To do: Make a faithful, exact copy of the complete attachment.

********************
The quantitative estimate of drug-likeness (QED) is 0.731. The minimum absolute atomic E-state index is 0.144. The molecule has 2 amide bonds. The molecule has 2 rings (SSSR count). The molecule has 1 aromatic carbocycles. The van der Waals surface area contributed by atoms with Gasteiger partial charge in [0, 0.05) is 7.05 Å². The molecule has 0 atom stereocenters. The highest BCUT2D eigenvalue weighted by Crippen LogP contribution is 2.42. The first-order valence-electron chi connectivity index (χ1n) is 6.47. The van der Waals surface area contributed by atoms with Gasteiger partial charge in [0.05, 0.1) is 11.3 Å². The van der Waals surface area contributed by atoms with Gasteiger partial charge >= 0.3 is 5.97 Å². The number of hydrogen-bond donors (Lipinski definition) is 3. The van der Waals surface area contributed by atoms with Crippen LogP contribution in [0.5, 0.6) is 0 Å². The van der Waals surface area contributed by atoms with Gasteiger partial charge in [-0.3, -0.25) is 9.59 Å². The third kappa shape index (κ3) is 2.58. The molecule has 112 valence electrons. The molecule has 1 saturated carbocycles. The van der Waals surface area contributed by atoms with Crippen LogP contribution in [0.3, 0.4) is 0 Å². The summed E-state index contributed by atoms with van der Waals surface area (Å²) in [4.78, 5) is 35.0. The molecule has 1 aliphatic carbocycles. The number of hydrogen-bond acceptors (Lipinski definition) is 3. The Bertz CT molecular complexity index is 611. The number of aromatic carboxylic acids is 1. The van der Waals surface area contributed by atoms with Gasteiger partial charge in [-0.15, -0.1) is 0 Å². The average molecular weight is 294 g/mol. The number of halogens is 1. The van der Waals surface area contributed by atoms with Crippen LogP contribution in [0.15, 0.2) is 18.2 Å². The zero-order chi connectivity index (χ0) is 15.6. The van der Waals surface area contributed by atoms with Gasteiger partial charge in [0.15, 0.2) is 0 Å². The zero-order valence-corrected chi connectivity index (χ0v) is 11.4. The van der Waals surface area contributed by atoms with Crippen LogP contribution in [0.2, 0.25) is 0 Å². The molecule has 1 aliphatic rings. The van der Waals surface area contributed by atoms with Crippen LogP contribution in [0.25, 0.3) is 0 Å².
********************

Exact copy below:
The quantitative estimate of drug-likeness (QED) is 0.731. The minimum absolute atomic E-state index is 0.144. The molecule has 2 amide bonds. The molecule has 2 rings (SSSR count). The molecule has 1 aromatic carbocycles. The van der Waals surface area contributed by atoms with Gasteiger partial charge in [0, 0.05) is 7.05 Å². The molecule has 0 atom stereocenters. The highest BCUT2D eigenvalue weighted by Crippen LogP contribution is 2.42. The first-order valence-electron chi connectivity index (χ1n) is 6.47. The van der Waals surface area contributed by atoms with Gasteiger partial charge in [0.05, 0.1) is 11.3 Å². The van der Waals surface area contributed by atoms with Gasteiger partial charge >= 0.3 is 5.97 Å². The number of hydrogen-bond donors (Lipinski definition) is 3. The van der Waals surface area contributed by atoms with Crippen LogP contribution in [0.5, 0.6) is 0 Å². The van der Waals surface area contributed by atoms with Gasteiger partial charge in [-0.3, -0.25) is 9.59 Å². The third kappa shape index (κ3) is 2.58. The molecule has 112 valence electrons. The molecule has 1 saturated carbocycles. The van der Waals surface area contributed by atoms with Crippen LogP contribution in [0.3, 0.4) is 0 Å². The summed E-state index contributed by atoms with van der Waals surface area (Å²) in [4.78, 5) is 35.0. The molecule has 1 aliphatic carbocycles. The number of hydrogen-bond acceptors (Lipinski definition) is 3. The Bertz CT molecular complexity index is 611. The number of aromatic carboxylic acids is 1. The van der Waals surface area contributed by atoms with Gasteiger partial charge in [-0.15, -0.1) is 0 Å². The average molecular weight is 294 g/mol. The number of halogens is 1. The van der Waals surface area contributed by atoms with Crippen LogP contribution in [0.15, 0.2) is 18.2 Å². The zero-order chi connectivity index (χ0) is 15.6. The van der Waals surface area contributed by atoms with Gasteiger partial charge in [0.15, 0.2) is 0 Å². The zero-order valence-corrected chi connectivity index (χ0v) is 11.4. The van der Waals surface area contributed by atoms with Crippen LogP contribution in [0.2, 0.25) is 0 Å². The molecule has 1 aliphatic rings. The van der Waals surface area contributed by atoms with Crippen LogP contribution in [0.25, 0.3) is 0 Å².